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I have my site hosted on IIS hosting. Site has feature that needs calling WCF service and then return result. The issue is that site is processing calling to WCF service another web site calling is freezing and not return content fast (this is just static content). I setup two chrome instances with different imacros' scripts, which one is calling page that requests wcf service and another one page is just static content. So here I can just see that when first page that requests wcf services freezes, another one page also freezes and when first is released the second is too.

Do I need reconfigure something in my Web.Config or do should I do something else to get possible to get static content immediately.

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Which version of IIS is the web site running on? – Enrico Campidoglio Feb 16 '12 at 12:03
It is IIS 7.5, shared hosting. – kseen Feb 16 '12 at 13:55
Is this happening with just two page requests (one to the service page and one to the static page) or is it under load where there are multiple requests pending? – Ragoczy Feb 20 '12 at 14:07
up vote 2 down vote accepted

I think that there are two seperate problems here:

  1. Why does the page that uses the WCF service freeze
  2. Why does the static content page freeze

On the page that calls the WCF service a common problem is that the WCF client is not closed. By default there are 10 WCF connections with a timeout of 1 min. The first 10 calls go fine (say they execute i 2 secs), then the 11th call comes, there are no free wcf connections it must therefore wait 58 secs for a connection to timeout and become available.

On why your static page freezes. It could be that your client only allows one connection to the site, the request for the static page is not sent untill the request for the page with the wcf services is complete.

You should check the IIS logs to see how must time IIS is reporting that the request is taking.

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I would say that this is a threading issue. This MSDN KB article has some suggestions on how to tune your ASP.NET threading behavior:

From article - can tune the following parameters in your Machine.config file to best fit your situation:

  • maxWorkerThreads
  • minWorkerThreads
  • maxIoThreads
  • minFreeThreads
  • minLocalRequestFreeThreads
  • maxconnection
  • executionTimeout

To successfully resolve these problems, do the following:

  • Limit the number of ASP.NET requests that can execute at the same time to approximately 12 per CPU.
  • Permit Web service callbacks to freely use threads in the ThreadPool.
  • Select an appropriate value for the maxconnections parameter. Base your selection on the number of IP addresses and AppDomains that are used.


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I'm on shared windows hosting and it seems like I can only tune my own web.config file. Is your approach fits this conditions? – kseen Feb 16 '12 at 16:09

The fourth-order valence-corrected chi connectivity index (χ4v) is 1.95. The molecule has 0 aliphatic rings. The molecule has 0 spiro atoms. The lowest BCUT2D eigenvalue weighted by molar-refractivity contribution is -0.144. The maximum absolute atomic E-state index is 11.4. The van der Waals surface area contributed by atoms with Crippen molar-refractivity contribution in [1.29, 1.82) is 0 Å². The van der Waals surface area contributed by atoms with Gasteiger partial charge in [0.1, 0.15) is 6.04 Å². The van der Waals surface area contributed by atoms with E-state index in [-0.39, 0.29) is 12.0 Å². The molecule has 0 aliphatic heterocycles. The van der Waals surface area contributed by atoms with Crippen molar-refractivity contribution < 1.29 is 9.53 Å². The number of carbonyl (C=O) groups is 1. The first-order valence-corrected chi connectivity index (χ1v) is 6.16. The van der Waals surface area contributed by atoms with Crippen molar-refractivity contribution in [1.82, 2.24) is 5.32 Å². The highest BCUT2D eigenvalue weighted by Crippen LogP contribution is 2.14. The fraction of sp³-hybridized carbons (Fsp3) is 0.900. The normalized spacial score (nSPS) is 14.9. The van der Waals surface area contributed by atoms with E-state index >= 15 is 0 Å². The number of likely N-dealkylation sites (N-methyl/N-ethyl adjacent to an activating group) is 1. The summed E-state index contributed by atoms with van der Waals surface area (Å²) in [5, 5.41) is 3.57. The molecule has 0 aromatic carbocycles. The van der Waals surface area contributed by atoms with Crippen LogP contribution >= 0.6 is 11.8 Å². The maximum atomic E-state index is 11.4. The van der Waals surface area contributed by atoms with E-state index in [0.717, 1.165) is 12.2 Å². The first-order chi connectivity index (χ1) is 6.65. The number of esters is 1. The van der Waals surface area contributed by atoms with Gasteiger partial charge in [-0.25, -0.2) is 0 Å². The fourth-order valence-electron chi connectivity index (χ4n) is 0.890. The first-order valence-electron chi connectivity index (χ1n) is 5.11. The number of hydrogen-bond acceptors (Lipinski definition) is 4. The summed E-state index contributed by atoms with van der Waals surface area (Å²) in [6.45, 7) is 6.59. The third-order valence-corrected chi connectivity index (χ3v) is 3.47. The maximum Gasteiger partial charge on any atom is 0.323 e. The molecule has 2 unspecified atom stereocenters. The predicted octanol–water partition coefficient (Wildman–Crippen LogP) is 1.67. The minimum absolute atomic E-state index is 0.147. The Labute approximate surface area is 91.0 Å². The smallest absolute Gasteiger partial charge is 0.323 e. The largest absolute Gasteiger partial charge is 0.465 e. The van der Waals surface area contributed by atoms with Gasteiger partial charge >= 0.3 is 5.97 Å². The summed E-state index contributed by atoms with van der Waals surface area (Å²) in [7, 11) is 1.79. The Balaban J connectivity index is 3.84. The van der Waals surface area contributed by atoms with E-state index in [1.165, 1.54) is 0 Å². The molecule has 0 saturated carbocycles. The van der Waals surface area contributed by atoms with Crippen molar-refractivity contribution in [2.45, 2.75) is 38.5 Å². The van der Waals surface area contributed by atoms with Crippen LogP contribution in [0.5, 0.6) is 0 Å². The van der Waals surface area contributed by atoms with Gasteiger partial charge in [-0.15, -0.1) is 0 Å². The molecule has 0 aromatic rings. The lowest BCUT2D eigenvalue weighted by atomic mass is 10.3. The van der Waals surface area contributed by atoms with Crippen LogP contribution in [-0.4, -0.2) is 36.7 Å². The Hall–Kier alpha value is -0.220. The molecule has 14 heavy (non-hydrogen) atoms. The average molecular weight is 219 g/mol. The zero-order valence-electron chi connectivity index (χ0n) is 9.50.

I don't think so. You need to change these settings in machine.config. From MSDN ( The processModel section can be set only within the Machine.config file – Tom Redfern Feb 16 '12 at 16:13
How can I set this 'Permit Web service callbacks to freely use threads in the ThreadPool.' item? Please advice. – kseen Feb 17 '12 at 5:29

Consider such scenario: when you make a request to IIS your app changes, deletes or creates some file outside of App_Data folder. This often tends to be a log file which is mistakenly was put at bin folder of the app. The file system changes lead to AppDomain reloading by IIS as it thinks that app was changed, hence the experienced delay. This may or may not apply to your issue, but it is a common mistake in ASP.NET apps.

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Well, maybe there is no problem...

It may be just the browser's same domain simultaneous requests limit.
Until the browser not finished the request to the first page (the WCF page), it won't send the request to the second page (the static).

Try this:
Use different browsers for each page (for example chrome/firefox).
Or open the second page in chrome in incognito window (Ctrl + Shift + N).
Or try to access each page from different computer.

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You could try to use AppFabric and see what is wrong with your WCF services

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If I undertand right, AppFabric may help only if WCF service is hosted under IIS? – kseen Feb 22 '12 at 2:57
Yes. you are correct. Where is your WCF service is hosted? if it is possible, you could call web service as duplex rather wait for it's response immediately. – marvelTracker Feb 22 '12 at 7:31
It's selfhosted WCF service, hosted in console application. Calling duplex isn't so fit as I want. – kseen Feb 22 '12 at 8:15
Ok. However, you rely on external party to give data which could be time consuming, may be you could concern on asynchronous programming, though – marvelTracker Feb 22 '12 at 9:27

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